A patient's dramatic treatment success points to ways to help others with stomach and esophageal cancers.

Joseph McGlone, a patient at the Massachusetts General Hospital Cancer Center, is one of the fortunate few whose aggressive form of gastroesophageal cancer was beaten back by an experimental drug. Within four months after his oncologist Eunice Kwak, MD, PhD, started him on a drug that targets one of his cancer’s genetic mutations, the disease completely disappeared. It has not reappeared in almost five years since.

It’s as if the drug were custom-made for his tumor. And that is teaching his team of physician/researchers lessons that will help other cancer patients.

Mass General Cancer Center is a pioneer of this personalized approach of matching drugs to molecular targets, known to “fuel tumor growth.” What MGH researchers have found, however, is that even those who initially respond to targeted drugs often develop resistance because the tumor finds a way to return with a vengeance. But in Mr. McGlone’s case, it’s as if the drug were custom-made for his tumor. And that is teaching his team of physician-researchers lessons that will help other cancer patients.

“We now know that two people’s cancers may share some major mutations but respond differently to therapy,” says Ryan Corcoran, MD, PhD, director of Translational Research at the Tucker Gosnell Center for Gastrointestinal Cancers. “What we’re trying to do is take personalized medicine a step further and treat each patient as an entirely different cancer.” This advance in understanding he calls “customized” cancer care.

Rescued from the Brink

In the United States, the incidence of cancers involving the lower esophagus and upper stomach like Mr. McGlone’s have recently increased more rapidly than any other type of cancer. Because it develops slowly and silently, it is often not diagnosed until it has spread beyond the stomach. Chemotherapy didn’t work for Mr. McGlone and though radiation therapy helped a bit, the cancer didn’t retreat.

From left, Eunice Kwak, MD, PhD, Ryan Corcoran, MD, PhD, and Theodore Hong, MD
From left, Eunice Kwak, MD, PhD, Ryan Corcoran, MD, PhD, and Theodore Hong, MD.

“My prospects weren’t looking good,” says the 67-year-old resident of Hanover, Massachusetts. “It was 2011 and there was not much chance of me seeing 2012.”

Dr. Kwak offered him a drug she and her colleagues were testing for its ability to target a gene abnormality called MET amplification, an increase in the number of copies of that gene. From analyzing his tumor, she knew that he was among the 3-5 percent of those with stomach and esophageal cancer who have MET amplification.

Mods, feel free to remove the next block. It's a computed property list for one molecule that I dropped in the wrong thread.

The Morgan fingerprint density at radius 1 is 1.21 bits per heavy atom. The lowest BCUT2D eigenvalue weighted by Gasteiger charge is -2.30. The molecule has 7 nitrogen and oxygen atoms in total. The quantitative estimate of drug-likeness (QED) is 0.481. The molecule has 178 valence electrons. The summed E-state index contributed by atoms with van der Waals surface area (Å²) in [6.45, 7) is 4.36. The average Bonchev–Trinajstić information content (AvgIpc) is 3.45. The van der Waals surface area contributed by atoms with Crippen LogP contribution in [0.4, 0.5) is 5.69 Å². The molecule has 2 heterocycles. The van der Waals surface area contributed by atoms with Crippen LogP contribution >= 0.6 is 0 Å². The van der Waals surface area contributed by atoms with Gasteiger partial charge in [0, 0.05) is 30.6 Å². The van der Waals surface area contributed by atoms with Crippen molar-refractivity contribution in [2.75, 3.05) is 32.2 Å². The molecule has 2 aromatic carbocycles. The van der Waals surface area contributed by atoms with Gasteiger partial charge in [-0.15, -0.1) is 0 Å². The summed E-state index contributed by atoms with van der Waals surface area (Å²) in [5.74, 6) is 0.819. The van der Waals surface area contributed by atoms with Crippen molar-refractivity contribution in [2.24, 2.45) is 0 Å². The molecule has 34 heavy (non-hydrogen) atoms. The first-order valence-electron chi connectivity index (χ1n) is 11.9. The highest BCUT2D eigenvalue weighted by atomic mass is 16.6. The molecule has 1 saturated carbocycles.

When he returned to Mass General after a month on the therapy, everyone was excited. They showed him and his wife, Ruth, the PET scan. All the black spots where the cancer had been were gone. “No one could believe how fast it had worked,” he recalls. He comes to the Henri and Belinda Termeer Center for Targeted Therapies every month and is scanned every other month. All scans have been clear. He is extremely grateful for the care he receives there, including his dedicated nurse Susan Jaster, RN.

Enjoying Two Grandchildren

Whereas before Mr. McGlone could barely swallow, “now I can eat just about anything.” He may not have the strength and stamina he once had, but he’s able to enjoy his two grandchildren and family visits to New Hampshire. “I focus on the good part that I’m still around,” he says.

“We’re observing that people’s tumors keep changing over time and we have to keep tailoring our treatment to keep up with the changes,” Dr. Kwak reports.

Not everyone on the drug had the same dramatic response, Dr. Kwak points out. For some it didn’t work at all and for others it stopped working after a year or two, though they all also had MET amplification.

“Our subsequent work has been to understand why,” she says. To find answers, she, Dr. Corcoran and radiation oncologist Theodore Hong, MD, have been collaborating with John Iafrate, MD, PhD, director of Mass General’s Translational Research laboratory. “We’re observing that people’s tumors keep changing over time and we have to keep tailoring our treatment to keep up with the changes,” Dr. Kwak reports.

A careful molecular analysis of these patients’ tumors found that almost half of those with MET-amplified gastric and esophageal cancers also had another amplified cancer gene, HER2 or EGFR. “By targeting both MET and HER2 together, for example, we can get a tremendous response for those patients with both,” she says.

Customized Cancer Care

The researchers are now better able to keep up with tumor changes by using a new technique that only requires a blood sample, not a surgically removed biopsy of the tumor. Through monthly blood draws, they can monitor tiny amounts of tumor DNA that dying cancer cells shed into the bloodstream. They’ve found that patients develop not just one but several simultaneous mechanisms of resistance to therapy. As more is learned, they’ll be able to anticipate and prevent resistance with the appropriate drugs.

For more information on how you can support these translational research efforts to help more patients like Joseph McGlone, please contact us.